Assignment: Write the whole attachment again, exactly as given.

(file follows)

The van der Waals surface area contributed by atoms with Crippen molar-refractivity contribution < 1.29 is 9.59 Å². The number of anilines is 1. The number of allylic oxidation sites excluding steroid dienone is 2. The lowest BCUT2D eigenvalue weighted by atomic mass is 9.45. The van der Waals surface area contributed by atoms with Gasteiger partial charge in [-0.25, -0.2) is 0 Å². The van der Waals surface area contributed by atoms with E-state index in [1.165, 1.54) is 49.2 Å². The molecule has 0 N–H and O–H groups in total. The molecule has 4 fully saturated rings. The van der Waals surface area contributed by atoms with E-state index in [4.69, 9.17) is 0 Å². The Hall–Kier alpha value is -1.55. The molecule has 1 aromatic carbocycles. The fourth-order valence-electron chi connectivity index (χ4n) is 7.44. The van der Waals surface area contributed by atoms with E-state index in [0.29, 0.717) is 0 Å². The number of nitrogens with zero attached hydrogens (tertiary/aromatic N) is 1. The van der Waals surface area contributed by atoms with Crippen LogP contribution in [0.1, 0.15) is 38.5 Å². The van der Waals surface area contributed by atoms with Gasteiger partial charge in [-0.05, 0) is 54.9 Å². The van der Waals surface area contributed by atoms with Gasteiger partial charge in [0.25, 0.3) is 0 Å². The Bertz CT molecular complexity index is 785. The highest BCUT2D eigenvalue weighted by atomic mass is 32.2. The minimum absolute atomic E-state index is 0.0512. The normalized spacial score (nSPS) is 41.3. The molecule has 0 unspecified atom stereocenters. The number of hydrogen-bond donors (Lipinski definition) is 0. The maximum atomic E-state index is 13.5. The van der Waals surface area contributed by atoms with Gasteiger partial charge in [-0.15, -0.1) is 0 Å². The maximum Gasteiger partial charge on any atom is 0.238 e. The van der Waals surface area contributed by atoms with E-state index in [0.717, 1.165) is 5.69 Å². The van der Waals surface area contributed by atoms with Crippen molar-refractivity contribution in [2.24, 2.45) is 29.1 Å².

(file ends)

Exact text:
The van der Waals surface area contributed by atoms with Crippen molar-refractivity contribution < 1.29 is 9.59 Å². The number of anilines is 1. The number of allylic oxidation sites excluding steroid dienone is 2. The lowest BCUT2D eigenvalue weighted by atomic mass is 9.45. The van der Waals surface area contributed by atoms with Gasteiger partial charge in [-0.25, -0.2) is 0 Å². The van der Waals surface area contributed by atoms with E-state index in [1.165, 1.54) is 49.2 Å². The molecule has 0 N–H and O–H groups in total. The molecule has 4 fully saturated rings. The van der Waals surface area contributed by atoms with E-state index in [4.69, 9.17) is 0 Å². The Hall–Kier alpha value is -1.55. The molecule has 1 aromatic carbocycles. The fourth-order valence-electron chi connectivity index (χ4n) is 7.44. The van der Waals surface area contributed by atoms with E-state index in [0.29, 0.717) is 0 Å². The number of nitrogens with zero attached hydrogens (tertiary/aromatic N) is 1. The van der Waals surface area contributed by atoms with Crippen LogP contribution in [0.1, 0.15) is 38.5 Å². The van der Waals surface area contributed by atoms with Gasteiger partial charge in [-0.05, 0) is 54.9 Å². The van der Waals surface area contributed by atoms with Gasteiger partial charge in [0.25, 0.3) is 0 Å². The Bertz CT molecular complexity index is 785. The highest BCUT2D eigenvalue weighted by atomic mass is 32.2. The minimum absolute atomic E-state index is 0.0512. The normalized spacial score (nSPS) is 41.3. The molecule has 0 unspecified atom stereocenters. The number of hydrogen-bond donors (Lipinski definition) is 0. The maximum atomic E-state index is 13.5. The van der Waals surface area contributed by atoms with Gasteiger partial charge in [-0.15, -0.1) is 0 Å². The maximum Gasteiger partial charge on any atom is 0.238 e. The van der Waals surface area contributed by atoms with E-state index in [0.717, 1.165) is 5.69 Å². The van der Waals surface area contributed by atoms with Crippen molar-refractivity contribution in [2.24, 2.45) is 29.1 Å².